According to the sentence imposed by Judge Vance pursuant to the plea agreement, more than $2 billion dollars will directly benefit the Gulf region. By order of the court, approximately $2.4 billion of the $4.0 billion criminal recovery is dedicated to acquiring, restoring, preserving and conserving – in consultation with appropriate state and other resource managers – the marine and coastal environments, ecosystems and bird and wildlife habitat in the Gulf of Mexico and bordering states harmed by the Deepwater Horizon oil spill.  This portion of the criminal recovery is also to be directed to significant barrier island restoration and/or river diversion off the coast of Louisiana to further benefit and improve coastal wetlands affected by the oil spill. An additional $350 million will be used to fund improved oil spill prevention and response efforts in the Gulf through research, development, education and training.

    BP was also sentenced to five years of probation -- the maximum term of probation permitted under law. The company is also required, according to the order entered by the court pursuant to the plea agreement, to retain a process safety and risk management monitor and an independent auditor, who will oversee BP's process safety, risk management and drilling equipment maintenance with respect to deepwater drilling in the Gulf of Mexico. BP is also required to retain an ethics monitor to improve its code of conduct to ensure BP's future candor with the U.S. government.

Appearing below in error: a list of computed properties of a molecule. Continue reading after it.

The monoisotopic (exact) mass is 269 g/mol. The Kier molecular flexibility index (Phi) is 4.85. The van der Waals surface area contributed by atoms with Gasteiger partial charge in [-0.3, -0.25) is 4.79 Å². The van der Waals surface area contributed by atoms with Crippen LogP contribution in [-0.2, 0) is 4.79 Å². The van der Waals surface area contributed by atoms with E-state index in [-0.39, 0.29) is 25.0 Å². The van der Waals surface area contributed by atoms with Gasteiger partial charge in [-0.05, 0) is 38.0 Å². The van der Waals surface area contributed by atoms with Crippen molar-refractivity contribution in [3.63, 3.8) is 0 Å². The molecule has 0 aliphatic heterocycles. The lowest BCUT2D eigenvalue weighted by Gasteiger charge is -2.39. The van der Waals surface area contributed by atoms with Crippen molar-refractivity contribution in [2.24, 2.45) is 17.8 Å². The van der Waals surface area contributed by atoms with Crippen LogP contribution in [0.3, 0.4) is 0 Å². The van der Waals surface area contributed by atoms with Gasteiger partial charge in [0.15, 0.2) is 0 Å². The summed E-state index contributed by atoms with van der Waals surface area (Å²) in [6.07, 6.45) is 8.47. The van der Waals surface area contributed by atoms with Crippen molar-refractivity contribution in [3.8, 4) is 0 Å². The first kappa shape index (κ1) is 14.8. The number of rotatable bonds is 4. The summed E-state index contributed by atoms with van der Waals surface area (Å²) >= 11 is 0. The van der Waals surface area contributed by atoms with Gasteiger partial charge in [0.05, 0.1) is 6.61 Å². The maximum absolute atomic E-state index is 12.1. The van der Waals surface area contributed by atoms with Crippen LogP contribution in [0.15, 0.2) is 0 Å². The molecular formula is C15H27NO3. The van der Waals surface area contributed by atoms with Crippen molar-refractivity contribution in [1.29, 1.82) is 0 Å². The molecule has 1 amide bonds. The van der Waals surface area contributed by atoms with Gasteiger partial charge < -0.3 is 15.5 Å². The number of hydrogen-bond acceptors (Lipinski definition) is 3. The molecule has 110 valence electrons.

At the hearing, Luke Keller, a Vice President of BP America Inc., addressed the Court, the families of the deceased, and other victims of the Deepwater Horizon tragedy and reiterated the company's deep regret and apology for its role in the Deepwater Horizon accident. He said, "We -- and by that I mean the men and the women of the management of BP, its Board of Directors, and its many employees -- are deeply sorry for the tragic loss of the 11 men who died and the others who were injured that day. Our guilty plea makes clear, BP understands and acknowledges its role in that tragedy, and we apologize – BP apologizes – to all those injured and especially to the families of the lost loved ones. BP is also sorry for the harm to the environment that resulted from the spill, and we apologize to the individuals and communities who were injured." 

    In a related matter, U.S. District Court Judge Jane Triche Milazzo has scheduled a hearing in U.S. District Court in New Orleans, Louisiana, for February 14, 2013 at 10:00 AM to consider the guilty plea agreement entered into by Transocean Deepwater Inc. (Transocean), pursuant to which Transocean would plead guilty to a one-count information charging Transocean with violation of the Clean Water and Migratory Bird Act and pay criminal fines and other penalties totaling $400 million. Any written submission by a victim must be received by the Court by February 1, 2013. 

    Access a release from the Attorney General (click here). Access a copy of the Court's Order, which provides contact information for victims, as well as the guilty plea agreement and charging document (click here).Access more information on the BP case (click here). Access a lengthy release from BP (click here). Access the Transocean Court's Order, which provides contact information for victims, as well as the guilty plea agreement and charging document (click here). [#Energy/OilSpill]